Glitch is from the German glitschen, via the Yiddish gletshn, meaning to slip. The term is technical jargon in the electronics world to describe what happens when the inputs of a circuit change. When this occurs, the outputs briefly spike to some random value before settling to the correct value. If the circuit is queried during a glitch, a wildly inaccurate response may result. From this it acquired a more general sense meaning any malfunction.1
The term gained popular currency through the U.S. space program. From John Glenn’s 1962 Into Orbit:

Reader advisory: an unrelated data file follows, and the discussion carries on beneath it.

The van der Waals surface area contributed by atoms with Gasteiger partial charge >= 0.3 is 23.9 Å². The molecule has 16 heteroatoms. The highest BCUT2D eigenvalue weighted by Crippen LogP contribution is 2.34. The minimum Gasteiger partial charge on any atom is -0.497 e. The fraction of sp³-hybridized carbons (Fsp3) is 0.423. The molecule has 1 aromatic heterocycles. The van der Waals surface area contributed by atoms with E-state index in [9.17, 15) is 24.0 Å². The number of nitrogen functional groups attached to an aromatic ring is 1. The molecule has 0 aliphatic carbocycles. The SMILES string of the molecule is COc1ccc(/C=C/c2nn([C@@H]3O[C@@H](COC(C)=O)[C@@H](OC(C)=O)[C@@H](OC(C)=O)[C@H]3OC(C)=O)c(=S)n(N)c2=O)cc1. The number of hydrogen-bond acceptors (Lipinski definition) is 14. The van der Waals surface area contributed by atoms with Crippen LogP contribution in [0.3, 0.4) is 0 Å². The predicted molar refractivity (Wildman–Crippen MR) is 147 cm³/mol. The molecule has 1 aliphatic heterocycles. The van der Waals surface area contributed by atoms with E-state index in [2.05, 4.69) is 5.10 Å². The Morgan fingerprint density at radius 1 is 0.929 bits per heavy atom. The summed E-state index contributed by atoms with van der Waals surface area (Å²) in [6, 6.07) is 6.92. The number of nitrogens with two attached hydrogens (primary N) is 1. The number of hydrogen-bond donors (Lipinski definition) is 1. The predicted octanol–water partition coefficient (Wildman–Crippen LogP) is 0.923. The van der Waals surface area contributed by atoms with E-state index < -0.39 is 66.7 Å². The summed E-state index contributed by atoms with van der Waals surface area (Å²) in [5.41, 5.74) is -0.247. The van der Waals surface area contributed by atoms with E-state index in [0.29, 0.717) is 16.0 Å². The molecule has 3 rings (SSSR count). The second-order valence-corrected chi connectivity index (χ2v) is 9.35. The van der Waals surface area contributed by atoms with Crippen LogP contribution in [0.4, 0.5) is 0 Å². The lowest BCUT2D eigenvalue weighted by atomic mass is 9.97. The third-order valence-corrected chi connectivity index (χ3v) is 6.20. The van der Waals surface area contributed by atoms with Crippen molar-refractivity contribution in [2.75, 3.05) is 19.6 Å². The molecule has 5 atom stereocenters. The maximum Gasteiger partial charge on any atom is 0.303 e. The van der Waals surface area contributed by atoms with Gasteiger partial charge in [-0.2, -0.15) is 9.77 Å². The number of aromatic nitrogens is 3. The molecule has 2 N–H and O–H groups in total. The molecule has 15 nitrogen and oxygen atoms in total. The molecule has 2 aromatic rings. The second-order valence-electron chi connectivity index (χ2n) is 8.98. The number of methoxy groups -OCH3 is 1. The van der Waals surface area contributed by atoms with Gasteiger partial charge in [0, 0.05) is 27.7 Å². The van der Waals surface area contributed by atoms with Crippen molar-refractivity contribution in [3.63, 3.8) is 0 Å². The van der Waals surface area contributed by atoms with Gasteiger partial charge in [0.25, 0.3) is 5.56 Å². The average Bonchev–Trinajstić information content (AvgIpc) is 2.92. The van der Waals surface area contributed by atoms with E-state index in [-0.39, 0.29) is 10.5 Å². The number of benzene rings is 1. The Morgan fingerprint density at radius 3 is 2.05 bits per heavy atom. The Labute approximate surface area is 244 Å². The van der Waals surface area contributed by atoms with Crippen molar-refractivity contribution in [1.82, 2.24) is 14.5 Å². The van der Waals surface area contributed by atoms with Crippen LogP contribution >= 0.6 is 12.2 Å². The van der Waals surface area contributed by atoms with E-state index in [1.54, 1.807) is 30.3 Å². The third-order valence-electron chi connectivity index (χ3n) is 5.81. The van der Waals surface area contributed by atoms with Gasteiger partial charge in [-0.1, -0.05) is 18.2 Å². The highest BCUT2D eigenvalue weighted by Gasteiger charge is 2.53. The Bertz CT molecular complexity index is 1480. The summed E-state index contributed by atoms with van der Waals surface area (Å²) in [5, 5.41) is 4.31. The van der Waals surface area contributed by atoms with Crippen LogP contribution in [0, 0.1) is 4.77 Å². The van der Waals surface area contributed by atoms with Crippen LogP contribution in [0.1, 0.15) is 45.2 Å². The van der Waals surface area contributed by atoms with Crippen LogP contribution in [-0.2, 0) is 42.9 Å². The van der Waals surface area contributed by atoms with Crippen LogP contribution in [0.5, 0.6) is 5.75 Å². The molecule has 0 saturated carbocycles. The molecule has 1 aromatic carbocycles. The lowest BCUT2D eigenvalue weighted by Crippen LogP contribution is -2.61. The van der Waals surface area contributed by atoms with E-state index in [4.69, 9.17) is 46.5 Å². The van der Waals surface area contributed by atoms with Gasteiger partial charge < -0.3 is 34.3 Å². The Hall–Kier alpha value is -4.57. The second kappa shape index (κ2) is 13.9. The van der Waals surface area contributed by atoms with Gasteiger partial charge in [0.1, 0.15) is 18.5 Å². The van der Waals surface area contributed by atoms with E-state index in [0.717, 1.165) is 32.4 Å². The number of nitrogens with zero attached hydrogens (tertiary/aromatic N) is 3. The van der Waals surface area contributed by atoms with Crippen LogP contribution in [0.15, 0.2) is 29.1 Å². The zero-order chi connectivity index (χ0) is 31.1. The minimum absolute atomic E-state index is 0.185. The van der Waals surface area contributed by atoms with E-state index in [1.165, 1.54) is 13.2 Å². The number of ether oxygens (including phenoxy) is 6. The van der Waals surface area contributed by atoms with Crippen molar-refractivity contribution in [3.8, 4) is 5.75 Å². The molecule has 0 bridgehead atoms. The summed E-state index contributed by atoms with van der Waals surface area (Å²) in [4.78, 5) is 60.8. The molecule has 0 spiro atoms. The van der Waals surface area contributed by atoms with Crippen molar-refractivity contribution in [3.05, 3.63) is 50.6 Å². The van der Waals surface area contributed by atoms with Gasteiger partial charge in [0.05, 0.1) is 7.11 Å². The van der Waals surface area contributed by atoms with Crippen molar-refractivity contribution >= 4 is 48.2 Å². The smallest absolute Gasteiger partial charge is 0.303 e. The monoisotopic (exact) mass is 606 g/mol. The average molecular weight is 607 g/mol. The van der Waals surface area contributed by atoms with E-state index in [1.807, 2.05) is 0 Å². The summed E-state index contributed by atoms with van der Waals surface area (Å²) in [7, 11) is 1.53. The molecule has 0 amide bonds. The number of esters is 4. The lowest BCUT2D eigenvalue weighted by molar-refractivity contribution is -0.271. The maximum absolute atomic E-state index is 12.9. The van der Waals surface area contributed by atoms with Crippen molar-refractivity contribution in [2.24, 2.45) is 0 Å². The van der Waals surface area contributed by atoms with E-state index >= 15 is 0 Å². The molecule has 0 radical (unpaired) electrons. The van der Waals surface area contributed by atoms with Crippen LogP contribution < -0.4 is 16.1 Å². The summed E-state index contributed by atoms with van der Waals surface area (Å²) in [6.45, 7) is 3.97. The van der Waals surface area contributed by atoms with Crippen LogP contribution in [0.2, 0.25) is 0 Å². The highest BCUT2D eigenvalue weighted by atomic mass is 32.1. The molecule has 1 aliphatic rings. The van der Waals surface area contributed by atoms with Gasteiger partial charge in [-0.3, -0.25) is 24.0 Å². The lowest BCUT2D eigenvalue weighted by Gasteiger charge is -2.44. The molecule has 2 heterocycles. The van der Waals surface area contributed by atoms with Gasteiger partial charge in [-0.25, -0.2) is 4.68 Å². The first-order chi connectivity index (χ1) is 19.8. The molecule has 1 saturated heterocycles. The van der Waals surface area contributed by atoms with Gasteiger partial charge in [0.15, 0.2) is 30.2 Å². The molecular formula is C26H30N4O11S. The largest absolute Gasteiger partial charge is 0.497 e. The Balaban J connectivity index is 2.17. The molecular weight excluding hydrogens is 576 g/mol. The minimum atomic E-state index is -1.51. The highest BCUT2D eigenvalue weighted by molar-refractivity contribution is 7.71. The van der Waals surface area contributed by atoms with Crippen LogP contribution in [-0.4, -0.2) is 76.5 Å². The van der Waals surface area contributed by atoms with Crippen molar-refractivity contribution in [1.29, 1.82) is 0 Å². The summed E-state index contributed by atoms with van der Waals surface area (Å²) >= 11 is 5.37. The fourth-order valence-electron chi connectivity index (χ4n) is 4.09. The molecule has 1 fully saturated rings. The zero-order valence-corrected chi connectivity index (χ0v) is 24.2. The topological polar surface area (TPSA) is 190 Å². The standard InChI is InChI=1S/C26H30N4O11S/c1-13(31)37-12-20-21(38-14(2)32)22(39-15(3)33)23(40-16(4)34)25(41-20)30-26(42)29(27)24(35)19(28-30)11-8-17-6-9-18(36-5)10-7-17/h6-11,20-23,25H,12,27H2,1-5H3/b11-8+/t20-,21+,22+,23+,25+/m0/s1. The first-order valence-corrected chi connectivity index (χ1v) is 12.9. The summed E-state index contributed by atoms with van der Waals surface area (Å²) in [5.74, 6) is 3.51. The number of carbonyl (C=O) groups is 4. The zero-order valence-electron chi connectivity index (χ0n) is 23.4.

Another term we adopted to describe some of our problems was “glitch.” Literally, a glitch is a spike or change in voltage in an electrical circuit which takes place when the circuit suddenly has a new load put on it...A glitch...is such a minute change in voltage that no fuse could protect against it.2
1Historical Dictionary of American Slang, v. 1, A-G, edited by Jonathan Lighter (New York: Random House, 1994), 903.
Copyright 1997-2014, by David Wilton